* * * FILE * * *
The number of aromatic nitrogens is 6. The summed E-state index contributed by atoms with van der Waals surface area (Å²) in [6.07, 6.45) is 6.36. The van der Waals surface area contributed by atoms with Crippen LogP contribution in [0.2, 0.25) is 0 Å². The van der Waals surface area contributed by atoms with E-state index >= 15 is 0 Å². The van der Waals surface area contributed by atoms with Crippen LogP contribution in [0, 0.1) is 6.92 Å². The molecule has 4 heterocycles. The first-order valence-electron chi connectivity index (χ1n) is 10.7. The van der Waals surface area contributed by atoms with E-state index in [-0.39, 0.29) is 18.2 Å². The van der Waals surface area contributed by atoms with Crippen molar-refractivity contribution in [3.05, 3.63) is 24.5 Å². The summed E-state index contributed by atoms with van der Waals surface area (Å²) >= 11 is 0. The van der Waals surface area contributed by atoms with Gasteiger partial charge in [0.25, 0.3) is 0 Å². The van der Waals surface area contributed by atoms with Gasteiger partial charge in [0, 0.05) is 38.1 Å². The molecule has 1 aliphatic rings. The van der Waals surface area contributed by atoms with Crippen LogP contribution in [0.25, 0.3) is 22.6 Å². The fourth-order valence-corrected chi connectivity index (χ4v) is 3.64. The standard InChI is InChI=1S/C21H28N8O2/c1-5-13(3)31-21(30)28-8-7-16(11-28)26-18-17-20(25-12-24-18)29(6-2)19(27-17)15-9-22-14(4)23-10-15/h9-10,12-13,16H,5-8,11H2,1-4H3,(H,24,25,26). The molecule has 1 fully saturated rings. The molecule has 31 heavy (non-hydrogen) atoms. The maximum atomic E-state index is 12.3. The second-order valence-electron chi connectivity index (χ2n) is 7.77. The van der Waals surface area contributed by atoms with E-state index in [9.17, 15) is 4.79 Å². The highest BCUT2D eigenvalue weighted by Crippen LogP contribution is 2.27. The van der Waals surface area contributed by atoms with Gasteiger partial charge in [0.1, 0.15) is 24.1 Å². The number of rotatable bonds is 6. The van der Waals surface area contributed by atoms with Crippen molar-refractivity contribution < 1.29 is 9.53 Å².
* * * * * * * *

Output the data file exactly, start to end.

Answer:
The number of aromatic nitrogens is 6. The summed E-state index contributed by atoms with van der Waals surface area (Å²) in [6.07, 6.45) is 6.36. The van der Waals surface area contributed by atoms with Crippen LogP contribution in [0.2, 0.25) is 0 Å². The van der Waals surface area contributed by atoms with E-state index >= 15 is 0 Å². The van der Waals surface area contributed by atoms with Crippen LogP contribution in [0, 0.1) is 6.92 Å². The molecule has 4 heterocycles. The first-order valence-electron chi connectivity index (χ1n) is 10.7. The van der Waals surface area contributed by atoms with E-state index in [-0.39, 0.29) is 18.2 Å². The van der Waals surface area contributed by atoms with Crippen molar-refractivity contribution in [3.05, 3.63) is 24.5 Å². The summed E-state index contributed by atoms with van der Waals surface area (Å²) >= 11 is 0. The van der Waals surface area contributed by atoms with Gasteiger partial charge in [0.25, 0.3) is 0 Å². The van der Waals surface area contributed by atoms with Gasteiger partial charge in [0, 0.05) is 38.1 Å². The molecule has 1 aliphatic rings. The van der Waals surface area contributed by atoms with Crippen LogP contribution in [0.25, 0.3) is 22.6 Å². The fourth-order valence-corrected chi connectivity index (χ4v) is 3.64. The standard InChI is InChI=1S/C21H28N8O2/c1-5-13(3)31-21(30)28-8-7-16(11-28)26-18-17-20(25-12-24-18)29(6-2)19(27-17)15-9-22-14(4)23-10-15/h9-10,12-13,16H,5-8,11H2,1-4H3,(H,24,25,26). The molecule has 1 fully saturated rings. The molecule has 31 heavy (non-hydrogen) atoms. The maximum atomic E-state index is 12.3. The second-order valence-electron chi connectivity index (χ2n) is 7.77. The van der Waals surface area contributed by atoms with E-state index in [9.17, 15) is 4.79 Å². The highest BCUT2D eigenvalue weighted by Crippen LogP contribution is 2.27. The van der Waals surface area contributed by atoms with Gasteiger partial charge in [0.1, 0.15) is 24.1 Å². The number of rotatable bonds is 6. The van der Waals surface area contributed by atoms with Crippen molar-refractivity contribution < 1.29 is 9.53 Å².